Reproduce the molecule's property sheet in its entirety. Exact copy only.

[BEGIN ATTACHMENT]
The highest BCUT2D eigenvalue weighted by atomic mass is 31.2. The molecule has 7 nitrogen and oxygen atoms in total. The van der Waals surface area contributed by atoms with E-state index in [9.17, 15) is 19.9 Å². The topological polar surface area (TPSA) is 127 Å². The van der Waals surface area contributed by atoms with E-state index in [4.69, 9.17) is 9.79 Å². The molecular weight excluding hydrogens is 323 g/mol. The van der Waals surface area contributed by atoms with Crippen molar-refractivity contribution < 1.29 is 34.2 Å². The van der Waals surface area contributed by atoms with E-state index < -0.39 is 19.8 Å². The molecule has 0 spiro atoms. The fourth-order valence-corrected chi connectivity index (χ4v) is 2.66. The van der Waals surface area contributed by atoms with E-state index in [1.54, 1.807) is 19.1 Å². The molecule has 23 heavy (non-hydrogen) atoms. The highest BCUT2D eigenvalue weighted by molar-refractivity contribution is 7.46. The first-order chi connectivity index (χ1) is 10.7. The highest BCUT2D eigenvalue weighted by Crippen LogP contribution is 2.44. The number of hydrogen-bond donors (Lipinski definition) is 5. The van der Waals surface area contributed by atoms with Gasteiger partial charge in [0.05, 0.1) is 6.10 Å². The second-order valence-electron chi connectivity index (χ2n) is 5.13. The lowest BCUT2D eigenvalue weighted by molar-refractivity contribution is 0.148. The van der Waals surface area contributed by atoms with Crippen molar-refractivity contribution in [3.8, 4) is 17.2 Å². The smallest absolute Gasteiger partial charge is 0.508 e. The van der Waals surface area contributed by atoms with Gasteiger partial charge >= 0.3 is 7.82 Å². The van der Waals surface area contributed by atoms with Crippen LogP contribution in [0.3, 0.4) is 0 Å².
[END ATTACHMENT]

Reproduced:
The highest BCUT2D eigenvalue weighted by atomic mass is 31.2. The molecule has 7 nitrogen and oxygen atoms in total. The van der Waals surface area contributed by atoms with E-state index in [9.17, 15) is 19.9 Å². The topological polar surface area (TPSA) is 127 Å². The van der Waals surface area contributed by atoms with E-state index in [4.69, 9.17) is 9.79 Å². The molecular weight excluding hydrogens is 323 g/mol. The van der Waals surface area contributed by atoms with Crippen molar-refractivity contribution < 1.29 is 34.2 Å². The van der Waals surface area contributed by atoms with E-state index < -0.39 is 19.8 Å². The molecule has 0 spiro atoms. The fourth-order valence-corrected chi connectivity index (χ4v) is 2.66. The van der Waals surface area contributed by atoms with E-state index in [1.54, 1.807) is 19.1 Å². The molecule has 23 heavy (non-hydrogen) atoms. The highest BCUT2D eigenvalue weighted by molar-refractivity contribution is 7.46. The first-order chi connectivity index (χ1) is 10.7. The highest BCUT2D eigenvalue weighted by Crippen LogP contribution is 2.44. The number of hydrogen-bond donors (Lipinski definition) is 5. The van der Waals surface area contributed by atoms with Gasteiger partial charge in [0.05, 0.1) is 6.10 Å². The second-order valence-electron chi connectivity index (χ2n) is 5.13. The lowest BCUT2D eigenvalue weighted by molar-refractivity contribution is 0.148. The van der Waals surface area contributed by atoms with Crippen molar-refractivity contribution in [3.8, 4) is 17.2 Å². The smallest absolute Gasteiger partial charge is 0.508 e. The van der Waals surface area contributed by atoms with Gasteiger partial charge >= 0.3 is 7.82 Å². The van der Waals surface area contributed by atoms with Crippen LogP contribution in [0.3, 0.4) is 0 Å².